Official Seal



Members of the Brookline Historical Society: -

Ladies and Gentlemen, - Some ten years or more ago a few earnest citizens of Brookline made an effort to form an historical society. By-laws were framed and adopted, preliminary meetings were held, officers were elected, articles of incorporation were drawn and signed, and record of same duly kept, but the certificate from the State House was not obtained, because it was not asked by the person having the matter in charge, and the Society's incorporation was held in abeyance until April 21, 1901 when our present charter was obtained and this Society was organized with a list of fifteen charter members. There have been added by election since that date 97 members, the roll showing 1 benefactor, 9 life, and 102 annual members - a total of 112 in all.

While we are gratified at this favorable result, we are pained to record that two members, who gave promise of usefulness to the Society - George W. Armstrong and Dr. Edward Steese, - have passed on to fields of labor in a higher sphere, and have become first on the roll of our honored, but lamented, dead.

There has been received for membership fees $480.00 to date, and there has been paid out for expenses $130.80, leaving a balance in the treasury of $349.20, with a number of membership fees yet unpaid.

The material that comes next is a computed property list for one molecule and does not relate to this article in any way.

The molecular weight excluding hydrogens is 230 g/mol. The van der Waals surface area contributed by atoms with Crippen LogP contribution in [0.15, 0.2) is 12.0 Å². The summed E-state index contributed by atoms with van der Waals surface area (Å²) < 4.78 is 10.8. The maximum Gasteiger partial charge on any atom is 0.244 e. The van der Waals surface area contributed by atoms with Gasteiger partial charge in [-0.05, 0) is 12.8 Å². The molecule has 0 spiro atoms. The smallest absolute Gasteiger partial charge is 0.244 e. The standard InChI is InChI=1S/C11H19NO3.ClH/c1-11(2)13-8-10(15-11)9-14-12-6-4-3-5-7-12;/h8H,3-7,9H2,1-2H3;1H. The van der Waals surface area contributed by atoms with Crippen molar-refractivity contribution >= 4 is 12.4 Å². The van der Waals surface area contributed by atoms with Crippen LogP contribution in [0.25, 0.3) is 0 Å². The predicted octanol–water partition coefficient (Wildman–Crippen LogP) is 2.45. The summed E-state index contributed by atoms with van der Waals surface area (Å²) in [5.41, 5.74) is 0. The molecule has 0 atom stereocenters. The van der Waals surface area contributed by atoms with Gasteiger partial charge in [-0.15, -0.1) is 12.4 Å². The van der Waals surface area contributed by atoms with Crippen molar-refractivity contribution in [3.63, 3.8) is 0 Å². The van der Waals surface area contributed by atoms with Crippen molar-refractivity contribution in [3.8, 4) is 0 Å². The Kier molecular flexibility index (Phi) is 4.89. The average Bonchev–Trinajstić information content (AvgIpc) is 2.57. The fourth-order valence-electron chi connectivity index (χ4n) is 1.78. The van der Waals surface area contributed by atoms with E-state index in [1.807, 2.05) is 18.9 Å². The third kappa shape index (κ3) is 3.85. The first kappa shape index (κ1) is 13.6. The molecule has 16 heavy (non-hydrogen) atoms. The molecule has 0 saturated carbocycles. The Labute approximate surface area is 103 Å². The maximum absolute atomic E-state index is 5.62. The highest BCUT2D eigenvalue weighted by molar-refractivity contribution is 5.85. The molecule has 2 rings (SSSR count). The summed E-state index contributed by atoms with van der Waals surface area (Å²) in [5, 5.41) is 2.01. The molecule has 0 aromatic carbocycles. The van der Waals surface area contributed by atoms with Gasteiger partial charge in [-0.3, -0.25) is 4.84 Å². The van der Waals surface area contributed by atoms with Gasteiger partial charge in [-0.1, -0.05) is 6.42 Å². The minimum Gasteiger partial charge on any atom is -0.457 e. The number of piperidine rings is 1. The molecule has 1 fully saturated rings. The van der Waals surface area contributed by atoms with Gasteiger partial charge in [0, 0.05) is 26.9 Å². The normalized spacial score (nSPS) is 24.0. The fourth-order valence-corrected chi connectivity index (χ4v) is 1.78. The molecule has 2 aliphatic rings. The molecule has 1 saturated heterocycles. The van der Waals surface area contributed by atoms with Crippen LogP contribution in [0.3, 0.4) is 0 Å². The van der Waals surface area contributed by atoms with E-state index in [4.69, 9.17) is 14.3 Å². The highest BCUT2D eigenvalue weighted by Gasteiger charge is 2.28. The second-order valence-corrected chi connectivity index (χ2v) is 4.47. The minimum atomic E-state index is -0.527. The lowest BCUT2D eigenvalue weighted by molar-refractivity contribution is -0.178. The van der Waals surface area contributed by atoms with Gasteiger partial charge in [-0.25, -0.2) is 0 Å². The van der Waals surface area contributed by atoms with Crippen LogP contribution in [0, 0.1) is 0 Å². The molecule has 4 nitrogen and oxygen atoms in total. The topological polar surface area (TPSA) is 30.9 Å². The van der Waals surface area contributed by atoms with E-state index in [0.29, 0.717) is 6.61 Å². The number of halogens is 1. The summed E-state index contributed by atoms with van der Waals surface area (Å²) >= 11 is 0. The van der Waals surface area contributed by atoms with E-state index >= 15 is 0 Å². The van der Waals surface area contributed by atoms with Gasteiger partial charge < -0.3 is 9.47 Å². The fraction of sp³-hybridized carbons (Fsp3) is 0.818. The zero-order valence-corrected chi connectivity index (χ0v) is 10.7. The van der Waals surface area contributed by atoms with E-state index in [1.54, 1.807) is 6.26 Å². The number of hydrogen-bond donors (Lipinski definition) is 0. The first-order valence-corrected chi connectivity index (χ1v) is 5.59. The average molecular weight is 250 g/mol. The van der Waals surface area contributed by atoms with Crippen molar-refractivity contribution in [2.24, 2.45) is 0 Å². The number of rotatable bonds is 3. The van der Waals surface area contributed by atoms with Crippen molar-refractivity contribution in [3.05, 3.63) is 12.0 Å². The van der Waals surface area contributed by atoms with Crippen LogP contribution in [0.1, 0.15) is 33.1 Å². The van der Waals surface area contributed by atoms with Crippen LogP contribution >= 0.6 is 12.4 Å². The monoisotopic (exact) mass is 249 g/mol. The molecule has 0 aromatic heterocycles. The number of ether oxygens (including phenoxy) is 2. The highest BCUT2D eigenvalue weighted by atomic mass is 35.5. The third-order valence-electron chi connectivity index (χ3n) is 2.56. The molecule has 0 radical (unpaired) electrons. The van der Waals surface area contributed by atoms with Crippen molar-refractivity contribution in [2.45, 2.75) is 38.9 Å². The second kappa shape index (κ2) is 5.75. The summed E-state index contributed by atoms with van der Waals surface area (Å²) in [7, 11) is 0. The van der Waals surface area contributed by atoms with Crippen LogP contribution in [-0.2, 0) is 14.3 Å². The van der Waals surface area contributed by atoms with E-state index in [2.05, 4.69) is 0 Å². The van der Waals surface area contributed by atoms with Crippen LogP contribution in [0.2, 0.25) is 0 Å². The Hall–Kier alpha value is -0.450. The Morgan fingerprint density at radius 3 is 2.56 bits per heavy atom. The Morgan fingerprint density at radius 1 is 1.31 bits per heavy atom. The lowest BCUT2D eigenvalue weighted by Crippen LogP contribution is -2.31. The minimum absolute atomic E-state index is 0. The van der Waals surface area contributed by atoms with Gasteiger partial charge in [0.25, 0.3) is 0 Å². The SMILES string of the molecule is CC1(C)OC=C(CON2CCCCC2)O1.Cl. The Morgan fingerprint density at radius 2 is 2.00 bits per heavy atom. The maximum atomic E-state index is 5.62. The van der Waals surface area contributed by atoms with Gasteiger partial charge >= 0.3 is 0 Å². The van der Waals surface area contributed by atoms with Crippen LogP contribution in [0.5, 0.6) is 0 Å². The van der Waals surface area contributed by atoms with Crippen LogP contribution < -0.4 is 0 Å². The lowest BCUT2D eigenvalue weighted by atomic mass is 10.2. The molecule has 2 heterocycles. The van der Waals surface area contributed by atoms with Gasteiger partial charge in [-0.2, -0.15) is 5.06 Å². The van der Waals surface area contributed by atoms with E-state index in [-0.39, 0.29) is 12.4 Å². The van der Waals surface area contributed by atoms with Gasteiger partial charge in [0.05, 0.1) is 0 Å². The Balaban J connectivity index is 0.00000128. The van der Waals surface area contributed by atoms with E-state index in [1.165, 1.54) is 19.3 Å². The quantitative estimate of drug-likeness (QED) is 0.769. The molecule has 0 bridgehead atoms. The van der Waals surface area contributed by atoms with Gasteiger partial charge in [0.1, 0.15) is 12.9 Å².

The Society may well feel proud of its achievements in the first nine months of its life and history, which give promise of still greater in the future.

Three valuable historical papers have been read before the Society at its meetings since its incorporation, - one upon the Devotion family, another upon Elhanan Winchester and family, and the third upon the Walnut-street Burying Ground. It is hoped by your Board of Directors to have a paper read at each stated meeting in the future upon some topic relating to Brookline history.

One of the first duties of the Society was the selection and adoption of a device for its seal. A view of the Devotion House on Harvard street, the oldest structure in the town, erected about 1680, was adopted, and voted to be drawn and engraved. It was drawn by a citizen of the town from a photograph, engraved by another citizen, and is an appropriate device for the seal of the Society. As such may it have a long and useful career, and may the old house long continue to be an historical landmark of our town !


Another matter, though perhaps of less importance in the estimation of some persons, yet important, was a design for our membership certificate.

A rough sketch of what was thought to be appropriate was submitted at a meeting of the Society, was adopted, and a committee was appointed to have it drawn, engraved, and certificates printed from the plate. A report of that committee, which consisted of your President and Vice-President, is before you in the form of the original draft, and in printed certificates.

The engraved plate was made by Mr. William J. Dana, a citizen of our town, and reflects credit upon him and upon the Society.